It's a shame to see so many people in Latin America clamoring for greater prestige and sanction-lifting for Cuba. Have they learned nothing from the Arab Spring? Just as was the case with Burma, there should be international sanctions applied to Cuba which will be lifted in exchange for elections and a free press. It's brought about a great deal of progress in Burma and that should be the condition for lifting sanctions on Cuba. It's not our decision, it's the decision of the Cuban regime and the Cuban people if they want the sanctions lifted. We don't go out of our way to enable dictators.
For the first time, conservative U.S-allied nations like Colombia are throwing their weight behind the traditional demand of leftist governments that Cuba be in the next meeting of the Organization of American States (OAS).
Diplomats said the dispute could block the final declaration planned for Sunday at the closing of the meeting, and originally intended as a show of unity.
"The isolation, the embargo, the indifference, looking the other way, have been ineffective," summit host and Colombian President Juan Manuel Santos said of the Cuba issue.
A major U.S. ally in the region who has relied on Washington for financial and military help to fight guerrillas and drug traffickers, Santos has become vocal over Cuba despite his strong ideological differences with Havana.
In an ironic twist, U.S. Secretary of State Hillary Clinton went dancing after midnight on Sunday at a Cartagena bar called "Cafe Havana" where Cuban music is played.
Havana was kicked out of the OAS a few years after Fidel Castro's 1959 revolution, and has been excluded from its summits due to opposition from the United States and Canada. Latin Americans also oppose Washington's trade embargo on the island.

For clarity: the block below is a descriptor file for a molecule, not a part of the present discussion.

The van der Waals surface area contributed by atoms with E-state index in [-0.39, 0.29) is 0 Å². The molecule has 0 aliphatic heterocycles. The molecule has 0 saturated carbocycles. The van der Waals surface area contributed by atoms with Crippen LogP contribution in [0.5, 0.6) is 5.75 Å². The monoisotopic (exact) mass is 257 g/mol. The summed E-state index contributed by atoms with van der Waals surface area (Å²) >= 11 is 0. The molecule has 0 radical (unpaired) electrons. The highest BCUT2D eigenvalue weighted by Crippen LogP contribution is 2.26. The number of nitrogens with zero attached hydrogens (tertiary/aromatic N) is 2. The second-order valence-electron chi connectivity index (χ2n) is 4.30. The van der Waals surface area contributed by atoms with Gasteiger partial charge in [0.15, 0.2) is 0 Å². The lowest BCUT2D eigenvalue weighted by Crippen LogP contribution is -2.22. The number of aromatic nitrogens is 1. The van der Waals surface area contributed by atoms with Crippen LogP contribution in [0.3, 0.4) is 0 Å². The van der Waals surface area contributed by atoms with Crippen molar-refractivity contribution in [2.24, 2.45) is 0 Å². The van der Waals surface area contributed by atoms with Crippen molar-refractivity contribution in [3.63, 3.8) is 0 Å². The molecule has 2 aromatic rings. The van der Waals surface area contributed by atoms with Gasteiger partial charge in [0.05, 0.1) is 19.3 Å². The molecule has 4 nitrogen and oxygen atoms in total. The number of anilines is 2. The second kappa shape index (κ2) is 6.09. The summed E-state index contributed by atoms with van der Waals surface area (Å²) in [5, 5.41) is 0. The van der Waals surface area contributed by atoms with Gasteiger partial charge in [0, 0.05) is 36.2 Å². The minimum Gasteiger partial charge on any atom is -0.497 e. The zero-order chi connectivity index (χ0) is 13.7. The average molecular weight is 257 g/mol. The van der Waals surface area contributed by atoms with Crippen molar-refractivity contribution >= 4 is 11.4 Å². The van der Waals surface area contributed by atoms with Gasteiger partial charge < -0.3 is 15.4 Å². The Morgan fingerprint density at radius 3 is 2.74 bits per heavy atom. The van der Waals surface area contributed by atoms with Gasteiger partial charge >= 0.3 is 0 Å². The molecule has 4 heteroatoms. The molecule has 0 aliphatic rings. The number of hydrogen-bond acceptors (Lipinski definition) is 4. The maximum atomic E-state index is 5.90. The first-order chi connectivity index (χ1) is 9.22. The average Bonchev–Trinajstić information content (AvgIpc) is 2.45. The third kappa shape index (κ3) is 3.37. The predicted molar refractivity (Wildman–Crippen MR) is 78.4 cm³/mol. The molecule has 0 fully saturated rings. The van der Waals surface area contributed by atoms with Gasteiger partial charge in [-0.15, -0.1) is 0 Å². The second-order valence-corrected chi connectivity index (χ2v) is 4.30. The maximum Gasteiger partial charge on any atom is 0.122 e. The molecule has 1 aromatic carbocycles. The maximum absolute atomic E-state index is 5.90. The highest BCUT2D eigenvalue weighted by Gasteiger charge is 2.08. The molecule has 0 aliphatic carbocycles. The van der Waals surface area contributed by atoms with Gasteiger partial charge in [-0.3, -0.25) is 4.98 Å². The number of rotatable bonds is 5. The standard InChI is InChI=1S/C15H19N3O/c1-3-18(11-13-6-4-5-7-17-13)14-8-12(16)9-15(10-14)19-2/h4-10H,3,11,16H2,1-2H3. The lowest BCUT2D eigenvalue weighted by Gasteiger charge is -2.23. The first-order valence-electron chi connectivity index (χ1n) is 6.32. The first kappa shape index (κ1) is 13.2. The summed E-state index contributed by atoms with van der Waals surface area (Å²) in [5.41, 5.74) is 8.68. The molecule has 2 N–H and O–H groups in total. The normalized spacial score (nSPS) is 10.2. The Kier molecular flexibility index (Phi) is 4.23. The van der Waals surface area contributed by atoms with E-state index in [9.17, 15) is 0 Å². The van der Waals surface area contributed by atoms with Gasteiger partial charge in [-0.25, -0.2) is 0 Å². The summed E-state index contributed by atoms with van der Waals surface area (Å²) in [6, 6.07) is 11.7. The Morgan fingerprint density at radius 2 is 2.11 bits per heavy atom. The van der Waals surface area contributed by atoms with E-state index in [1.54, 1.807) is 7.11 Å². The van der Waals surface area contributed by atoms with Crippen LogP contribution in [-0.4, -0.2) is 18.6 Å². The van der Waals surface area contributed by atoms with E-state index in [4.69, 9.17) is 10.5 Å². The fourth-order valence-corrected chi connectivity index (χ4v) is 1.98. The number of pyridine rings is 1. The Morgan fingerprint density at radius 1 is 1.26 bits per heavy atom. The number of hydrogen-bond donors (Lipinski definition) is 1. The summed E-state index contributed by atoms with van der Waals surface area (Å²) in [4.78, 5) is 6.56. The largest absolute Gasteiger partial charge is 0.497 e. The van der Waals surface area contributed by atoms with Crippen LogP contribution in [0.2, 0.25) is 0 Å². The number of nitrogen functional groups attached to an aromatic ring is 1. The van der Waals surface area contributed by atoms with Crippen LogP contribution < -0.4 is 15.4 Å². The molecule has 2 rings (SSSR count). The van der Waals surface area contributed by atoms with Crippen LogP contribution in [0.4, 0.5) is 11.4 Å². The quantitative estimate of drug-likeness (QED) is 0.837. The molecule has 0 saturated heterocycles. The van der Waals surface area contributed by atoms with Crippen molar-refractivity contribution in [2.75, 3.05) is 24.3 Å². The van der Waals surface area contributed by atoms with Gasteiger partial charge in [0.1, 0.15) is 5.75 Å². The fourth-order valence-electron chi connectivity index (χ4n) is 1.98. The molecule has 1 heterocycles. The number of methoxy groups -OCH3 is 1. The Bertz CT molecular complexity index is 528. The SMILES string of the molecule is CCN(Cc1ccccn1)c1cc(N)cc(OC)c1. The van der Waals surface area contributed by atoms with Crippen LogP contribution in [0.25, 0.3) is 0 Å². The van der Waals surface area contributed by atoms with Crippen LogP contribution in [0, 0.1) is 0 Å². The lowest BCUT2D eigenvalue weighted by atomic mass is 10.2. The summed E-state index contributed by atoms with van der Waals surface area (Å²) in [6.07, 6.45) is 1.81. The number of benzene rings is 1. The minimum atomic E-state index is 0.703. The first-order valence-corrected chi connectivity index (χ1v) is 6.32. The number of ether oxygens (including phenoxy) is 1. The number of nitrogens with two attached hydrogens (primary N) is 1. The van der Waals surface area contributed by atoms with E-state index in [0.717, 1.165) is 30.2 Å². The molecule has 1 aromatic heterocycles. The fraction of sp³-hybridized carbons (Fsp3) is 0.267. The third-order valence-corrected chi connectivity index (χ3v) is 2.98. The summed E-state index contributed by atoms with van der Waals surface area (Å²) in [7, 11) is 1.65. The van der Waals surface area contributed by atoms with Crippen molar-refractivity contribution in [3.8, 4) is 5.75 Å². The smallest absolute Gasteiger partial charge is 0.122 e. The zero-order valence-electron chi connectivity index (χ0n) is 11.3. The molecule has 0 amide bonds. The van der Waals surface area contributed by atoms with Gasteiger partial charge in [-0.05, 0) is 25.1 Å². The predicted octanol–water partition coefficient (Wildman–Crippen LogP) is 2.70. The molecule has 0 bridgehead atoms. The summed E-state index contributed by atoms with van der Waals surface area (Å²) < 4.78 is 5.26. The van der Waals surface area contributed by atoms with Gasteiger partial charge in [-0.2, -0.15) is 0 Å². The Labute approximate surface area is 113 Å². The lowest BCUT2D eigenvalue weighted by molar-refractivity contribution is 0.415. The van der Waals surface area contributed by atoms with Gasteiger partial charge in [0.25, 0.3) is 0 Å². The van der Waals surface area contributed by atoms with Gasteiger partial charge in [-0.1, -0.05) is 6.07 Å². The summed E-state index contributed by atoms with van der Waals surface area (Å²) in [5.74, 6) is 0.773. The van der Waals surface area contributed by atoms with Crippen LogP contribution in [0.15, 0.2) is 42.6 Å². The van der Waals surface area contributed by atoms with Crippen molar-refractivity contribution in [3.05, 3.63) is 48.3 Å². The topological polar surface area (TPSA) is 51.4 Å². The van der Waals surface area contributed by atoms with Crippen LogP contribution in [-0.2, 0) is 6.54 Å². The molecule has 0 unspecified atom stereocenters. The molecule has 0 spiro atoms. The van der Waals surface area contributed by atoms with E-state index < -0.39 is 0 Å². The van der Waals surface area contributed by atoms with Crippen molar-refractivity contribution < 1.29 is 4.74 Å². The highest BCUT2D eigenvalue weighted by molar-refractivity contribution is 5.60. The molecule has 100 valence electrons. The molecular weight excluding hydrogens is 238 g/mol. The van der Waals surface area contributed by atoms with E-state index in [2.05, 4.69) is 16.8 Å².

"There will be no final declaration of the summit because the United States vetoed the articles about Cuba, a veto that Canada joined," said Argentine Foreign Minister Hector Timerman. "In consequence, there was no consensus."
Argentine President Cristina Fernandez, who has insisted Washington recognize its claim to the Falkland Islands controlled by Britain, left the summit on Sunday morning, before its official closure.
Ecuador's President Rafael Correa boycotted the meeting over Cuba, and fellow leftist Daniel Ortega of Nicaragua also stayed at home. The leftist ALBA bloc of nations - including Venezuela, Ecuador, Bolivia, Nicaragua and some Caribbean nations - said they will not attend future summits without Cuba's presence.
"It's not a favor anyone would be doing to Cuba. It's a right they've had taken away from them," Ortega said from Managua. "At this meeting in Cartagena, I think it's time for the U.S. government, all President Obama's advisors, to listen to all the Latin American nations."
Though there were widespread hopes for a rapprochement with Cuba under Obama when he took office, Washington has done little beyond ease some travel restrictions, saying democratic changes must come on the island before any further steps can be taken.
Obama has not spoken of Cuba in Colombia, though he did complain that Cold War-era issues, some dating from before his birth, were hindering perspectives on regional integration.
"Sometimes I feel as if in some of these discussions, or at least the press reports, we're caught in a time warp, going back to the 1950s and gunboat diplomacy and Yankees and the Cold War, and this and that and the other," the 50-year-old Obama said.
"That's not the world we live in today."
The controversy at the summit added to strain on the Washington-dominated system of hemispheric diplomacy that was built around the OAS but is struggling to evolve with changes in the region.
"I'm not sure the next summit will even be possible," said Colombian politician and former presidential candidate Carlos Gaviria.
Regional economic powerhouse Brazil has led criticism at the summit of U.S. and other rich nations' expansionist monetary policy that is sending a flood of funds into developing nations, forcing up local currencies and hurting competitiveness.
She called it a "monetary tsunami" that Latin American nations had the right to defend themselves from.
Cheering the mood a bit, U.S. Trade Representative Ron Kirk announced that a U.S.-Colombia free trade agreement will come into force in the middle of May.